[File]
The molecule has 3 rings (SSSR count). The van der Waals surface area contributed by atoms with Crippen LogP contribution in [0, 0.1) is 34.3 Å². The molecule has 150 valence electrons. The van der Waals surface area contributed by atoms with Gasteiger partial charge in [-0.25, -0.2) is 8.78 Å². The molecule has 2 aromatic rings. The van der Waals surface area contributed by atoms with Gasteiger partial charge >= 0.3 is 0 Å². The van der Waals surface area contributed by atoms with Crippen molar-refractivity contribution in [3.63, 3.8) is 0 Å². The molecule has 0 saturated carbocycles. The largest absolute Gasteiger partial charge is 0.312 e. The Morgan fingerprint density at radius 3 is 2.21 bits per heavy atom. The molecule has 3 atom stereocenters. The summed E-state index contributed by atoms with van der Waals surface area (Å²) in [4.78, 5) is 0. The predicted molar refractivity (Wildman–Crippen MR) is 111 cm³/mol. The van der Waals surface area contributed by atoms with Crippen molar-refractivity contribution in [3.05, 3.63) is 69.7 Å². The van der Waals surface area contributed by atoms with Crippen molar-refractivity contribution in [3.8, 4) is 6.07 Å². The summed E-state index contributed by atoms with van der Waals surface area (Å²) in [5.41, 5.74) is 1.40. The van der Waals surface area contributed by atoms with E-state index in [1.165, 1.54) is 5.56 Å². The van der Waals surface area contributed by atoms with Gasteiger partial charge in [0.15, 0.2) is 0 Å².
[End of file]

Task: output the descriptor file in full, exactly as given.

The molecule has 3 rings (SSSR count). The van der Waals surface area contributed by atoms with Crippen LogP contribution in [0, 0.1) is 34.3 Å². The molecule has 150 valence electrons. The van der Waals surface area contributed by atoms with Gasteiger partial charge in [-0.25, -0.2) is 8.78 Å². The molecule has 2 aromatic rings. The van der Waals surface area contributed by atoms with Gasteiger partial charge >= 0.3 is 0 Å². The van der Waals surface area contributed by atoms with Crippen molar-refractivity contribution in [3.63, 3.8) is 0 Å². The molecule has 0 saturated carbocycles. The largest absolute Gasteiger partial charge is 0.312 e. The Morgan fingerprint density at radius 3 is 2.21 bits per heavy atom. The molecule has 3 atom stereocenters. The summed E-state index contributed by atoms with van der Waals surface area (Å²) in [4.78, 5) is 0. The predicted molar refractivity (Wildman–Crippen MR) is 111 cm³/mol. The van der Waals surface area contributed by atoms with Crippen molar-refractivity contribution in [3.05, 3.63) is 69.7 Å². The van der Waals surface area contributed by atoms with Crippen molar-refractivity contribution in [3.8, 4) is 6.07 Å². The summed E-state index contributed by atoms with van der Waals surface area (Å²) in [5.41, 5.74) is 1.40. The van der Waals surface area contributed by atoms with E-state index in [1.165, 1.54) is 5.56 Å². The van der Waals surface area contributed by atoms with Gasteiger partial charge in [0.15, 0.2) is 0 Å².